Apple's New Campus Will Put On A Spectacular Show Every Year, Starting On Steve Jobs' Birthday

Forbes

The City of Cupertino published more details on Apple’s enormous new circular headquarters Tuesday. And if you’re looking for ‘one last thing,’ that final flourish Apple Chief Steve Jobs was known for, the plans reveal it -- and it's wonderful.

In late February, around the time of Jobs' birthday, the show will begin. Pink and white plum blossoms will appear on stands of trees at the center of Apple's new campus, hinting at more to come.

A few weeks later cherry trees scattered strategically along walkways and at the edges of open glades will start to blossom.

Visitors arriving for new product introductions on Apple's campus will walk down a path lined with cherry trees -- the white blossoms contrasting with the dark green conifers behind them -- a sight that by April should be absolutely staggering.

As summer approaches stands of apricot trees will flower as they prepare to bear fruit for the year.

Hidden from public view inside an enormous donut-shaped main building: more fruit trees. Apple employees will enjoy gardens, a fountain, an open-air amphitheater, and a dining terrace nestled among apple orchards, a grove of apricot trees, and stands of plum trees. Cherry trees, again, will be dotted throughout.

Fruit trees held a great deal of meaning for Apple's co-founder and longtime leader. During his early life Jobs worked on a farm owned by Robert Friedland, where "his job had been to prune the apple trees so that they would stay strong, and that became a metaphor for his pruning at Apple," according to Walter Isaacson's authorized biography.

If you’re an aborist, you might want to submit your employment application now.

While Apple’s new campus is still moving through the city planning process, this thing is getting built. Apple has $81.57 billion in cash and short-term securities: far more money than it will need to build the thing.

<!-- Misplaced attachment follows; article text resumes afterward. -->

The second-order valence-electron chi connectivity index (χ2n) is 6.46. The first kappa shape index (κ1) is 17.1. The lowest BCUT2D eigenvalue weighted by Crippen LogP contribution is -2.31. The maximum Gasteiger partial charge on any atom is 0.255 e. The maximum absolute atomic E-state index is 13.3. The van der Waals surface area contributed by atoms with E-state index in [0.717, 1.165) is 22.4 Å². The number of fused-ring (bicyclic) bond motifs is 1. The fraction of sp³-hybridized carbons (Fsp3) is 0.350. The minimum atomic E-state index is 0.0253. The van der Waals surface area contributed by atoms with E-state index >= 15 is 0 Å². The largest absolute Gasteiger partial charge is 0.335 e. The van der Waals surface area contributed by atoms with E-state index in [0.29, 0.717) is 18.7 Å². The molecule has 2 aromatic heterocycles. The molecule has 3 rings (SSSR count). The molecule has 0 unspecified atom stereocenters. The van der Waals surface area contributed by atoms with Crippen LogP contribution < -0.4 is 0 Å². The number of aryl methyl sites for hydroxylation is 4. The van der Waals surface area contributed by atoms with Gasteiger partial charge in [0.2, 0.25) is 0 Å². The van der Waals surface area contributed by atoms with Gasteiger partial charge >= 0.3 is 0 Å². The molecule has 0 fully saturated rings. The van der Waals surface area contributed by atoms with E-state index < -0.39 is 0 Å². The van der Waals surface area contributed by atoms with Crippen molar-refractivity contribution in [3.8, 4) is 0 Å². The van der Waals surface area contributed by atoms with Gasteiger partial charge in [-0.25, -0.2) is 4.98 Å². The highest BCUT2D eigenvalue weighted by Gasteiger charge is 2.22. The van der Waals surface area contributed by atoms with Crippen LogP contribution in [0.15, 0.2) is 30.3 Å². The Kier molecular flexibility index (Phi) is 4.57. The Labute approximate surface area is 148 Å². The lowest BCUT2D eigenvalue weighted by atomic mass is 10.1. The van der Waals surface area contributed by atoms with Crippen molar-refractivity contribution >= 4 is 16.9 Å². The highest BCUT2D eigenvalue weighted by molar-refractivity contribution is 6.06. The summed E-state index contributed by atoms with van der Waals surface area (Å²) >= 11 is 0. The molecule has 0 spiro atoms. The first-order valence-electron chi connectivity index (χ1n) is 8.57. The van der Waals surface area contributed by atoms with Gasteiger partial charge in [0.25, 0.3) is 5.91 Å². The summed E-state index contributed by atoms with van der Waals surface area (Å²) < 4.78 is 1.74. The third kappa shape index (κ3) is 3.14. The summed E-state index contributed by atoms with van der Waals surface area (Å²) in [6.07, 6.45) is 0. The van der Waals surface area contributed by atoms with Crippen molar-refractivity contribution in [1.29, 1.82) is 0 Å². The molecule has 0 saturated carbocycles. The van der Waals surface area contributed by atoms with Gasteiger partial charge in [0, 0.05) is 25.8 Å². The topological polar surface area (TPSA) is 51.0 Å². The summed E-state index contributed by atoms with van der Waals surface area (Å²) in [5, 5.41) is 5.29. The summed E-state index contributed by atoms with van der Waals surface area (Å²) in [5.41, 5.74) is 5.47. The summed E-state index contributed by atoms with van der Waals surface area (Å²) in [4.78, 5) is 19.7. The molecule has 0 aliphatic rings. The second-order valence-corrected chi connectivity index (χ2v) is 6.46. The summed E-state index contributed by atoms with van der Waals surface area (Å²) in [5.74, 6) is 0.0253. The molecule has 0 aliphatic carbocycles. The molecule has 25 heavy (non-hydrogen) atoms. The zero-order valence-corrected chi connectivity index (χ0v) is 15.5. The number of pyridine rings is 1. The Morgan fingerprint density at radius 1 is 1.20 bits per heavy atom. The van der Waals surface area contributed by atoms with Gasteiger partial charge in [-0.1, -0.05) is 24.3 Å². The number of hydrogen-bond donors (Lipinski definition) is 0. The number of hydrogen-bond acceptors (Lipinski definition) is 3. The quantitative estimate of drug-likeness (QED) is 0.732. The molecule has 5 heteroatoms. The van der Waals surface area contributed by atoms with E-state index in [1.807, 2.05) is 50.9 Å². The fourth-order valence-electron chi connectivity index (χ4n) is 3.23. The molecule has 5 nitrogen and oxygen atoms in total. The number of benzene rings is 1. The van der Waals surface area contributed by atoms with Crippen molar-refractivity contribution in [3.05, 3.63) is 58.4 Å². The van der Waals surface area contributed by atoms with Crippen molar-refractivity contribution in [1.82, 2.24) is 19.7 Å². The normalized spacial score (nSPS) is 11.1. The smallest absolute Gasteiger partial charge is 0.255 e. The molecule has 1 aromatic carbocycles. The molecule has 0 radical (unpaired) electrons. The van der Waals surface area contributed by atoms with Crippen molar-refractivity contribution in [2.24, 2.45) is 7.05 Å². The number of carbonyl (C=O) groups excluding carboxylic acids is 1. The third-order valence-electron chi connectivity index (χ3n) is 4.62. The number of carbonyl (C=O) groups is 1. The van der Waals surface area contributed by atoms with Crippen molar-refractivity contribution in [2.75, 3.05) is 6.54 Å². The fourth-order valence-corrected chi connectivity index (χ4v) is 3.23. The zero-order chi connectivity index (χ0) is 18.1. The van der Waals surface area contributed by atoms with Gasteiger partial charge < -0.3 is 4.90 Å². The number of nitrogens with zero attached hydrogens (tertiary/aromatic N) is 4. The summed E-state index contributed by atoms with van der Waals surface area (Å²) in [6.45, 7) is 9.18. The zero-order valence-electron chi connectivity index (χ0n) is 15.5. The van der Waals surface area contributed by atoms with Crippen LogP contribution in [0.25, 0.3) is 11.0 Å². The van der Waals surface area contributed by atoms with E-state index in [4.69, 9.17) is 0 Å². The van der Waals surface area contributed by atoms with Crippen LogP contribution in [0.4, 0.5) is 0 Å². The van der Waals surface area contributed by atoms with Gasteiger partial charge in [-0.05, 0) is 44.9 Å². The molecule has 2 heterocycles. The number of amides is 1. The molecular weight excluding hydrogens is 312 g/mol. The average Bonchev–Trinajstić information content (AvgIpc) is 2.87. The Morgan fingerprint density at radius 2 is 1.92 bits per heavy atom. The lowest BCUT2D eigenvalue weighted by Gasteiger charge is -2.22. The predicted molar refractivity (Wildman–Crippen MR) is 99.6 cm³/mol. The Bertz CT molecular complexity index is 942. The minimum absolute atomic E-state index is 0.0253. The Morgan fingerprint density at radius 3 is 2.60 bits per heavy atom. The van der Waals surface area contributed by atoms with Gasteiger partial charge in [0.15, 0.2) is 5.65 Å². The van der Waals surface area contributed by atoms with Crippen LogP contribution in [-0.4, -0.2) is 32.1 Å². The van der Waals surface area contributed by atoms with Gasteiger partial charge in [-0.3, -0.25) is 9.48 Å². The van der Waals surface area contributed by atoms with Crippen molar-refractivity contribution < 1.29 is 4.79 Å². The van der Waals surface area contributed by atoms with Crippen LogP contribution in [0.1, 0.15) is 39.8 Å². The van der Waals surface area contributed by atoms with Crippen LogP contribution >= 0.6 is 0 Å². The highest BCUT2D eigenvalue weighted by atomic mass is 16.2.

Jobs himself pitched Cupertino’s city council on the project in July, just four months before his death in October from pancreatic cancer. “There is no chance we are saying no,” Cupertino Mayor Gilbert Wong said last September.

Nevertheless, city planners are obliged to take a close look at the project -- giving the public a good look at Apple’s plans. It’s a plan that will allow Apple to carefully control who sees what and who goes where.

Apple will be able to invite the press to a corporate auditorium that stands apart from the rest of its campus, complete with a parking area separated from the ones used by its employees. The auditorium can be reached from Apple's main building through an underground tunnel.

Employees will enjoy the use of a 45,000 square foot fitness center, on campus dining, and access to 8,900 above ground and underground parking spots.

Only a few, presumably, will have access to Apple’s 300,000 square foot ‘research facilities.’ Located in a separate building on the edge of Apple’s campus, it’s still unclear whether the buildings will include Apple’s industrial designs shop, or if that work will take place in some undisclosed portion of Apple’s enormous ‘mothership.’

Also unknown: what Apple will do with all that fruit. Jam anyone?

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